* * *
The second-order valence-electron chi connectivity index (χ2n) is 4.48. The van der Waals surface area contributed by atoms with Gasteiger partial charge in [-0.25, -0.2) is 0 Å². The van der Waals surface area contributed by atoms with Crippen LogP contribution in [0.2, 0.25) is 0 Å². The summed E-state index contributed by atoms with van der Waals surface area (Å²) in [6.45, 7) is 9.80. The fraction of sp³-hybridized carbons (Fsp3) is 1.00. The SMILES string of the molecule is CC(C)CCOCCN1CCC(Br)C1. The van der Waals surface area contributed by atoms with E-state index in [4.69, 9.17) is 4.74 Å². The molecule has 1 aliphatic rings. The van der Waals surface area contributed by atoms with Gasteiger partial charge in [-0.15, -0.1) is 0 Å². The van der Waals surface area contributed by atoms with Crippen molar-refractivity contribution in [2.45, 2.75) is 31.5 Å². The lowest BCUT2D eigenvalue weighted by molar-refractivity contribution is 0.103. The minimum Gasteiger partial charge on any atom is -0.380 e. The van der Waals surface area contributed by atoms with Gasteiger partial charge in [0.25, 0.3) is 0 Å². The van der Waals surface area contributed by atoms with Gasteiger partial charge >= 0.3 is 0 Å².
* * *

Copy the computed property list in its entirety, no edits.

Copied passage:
The second-order valence-electron chi connectivity index (χ2n) is 4.48. The van der Waals surface area contributed by atoms with Gasteiger partial charge in [-0.25, -0.2) is 0 Å². The van der Waals surface area contributed by atoms with Crippen LogP contribution in [0.2, 0.25) is 0 Å². The summed E-state index contributed by atoms with van der Waals surface area (Å²) in [6.45, 7) is 9.80. The fraction of sp³-hybridized carbons (Fsp3) is 1.00. The SMILES string of the molecule is CC(C)CCOCCN1CCC(Br)C1. The van der Waals surface area contributed by atoms with E-state index in [4.69, 9.17) is 4.74 Å². The molecule has 1 aliphatic rings. The van der Waals surface area contributed by atoms with Gasteiger partial charge in [-0.15, -0.1) is 0 Å². The van der Waals surface area contributed by atoms with Crippen molar-refractivity contribution in [2.45, 2.75) is 31.5 Å². The lowest BCUT2D eigenvalue weighted by molar-refractivity contribution is 0.103. The minimum Gasteiger partial charge on any atom is -0.380 e. The van der Waals surface area contributed by atoms with Gasteiger partial charge in [0.25, 0.3) is 0 Å². The van der Waals surface area contributed by atoms with Gasteiger partial charge >= 0.3 is 0 Å².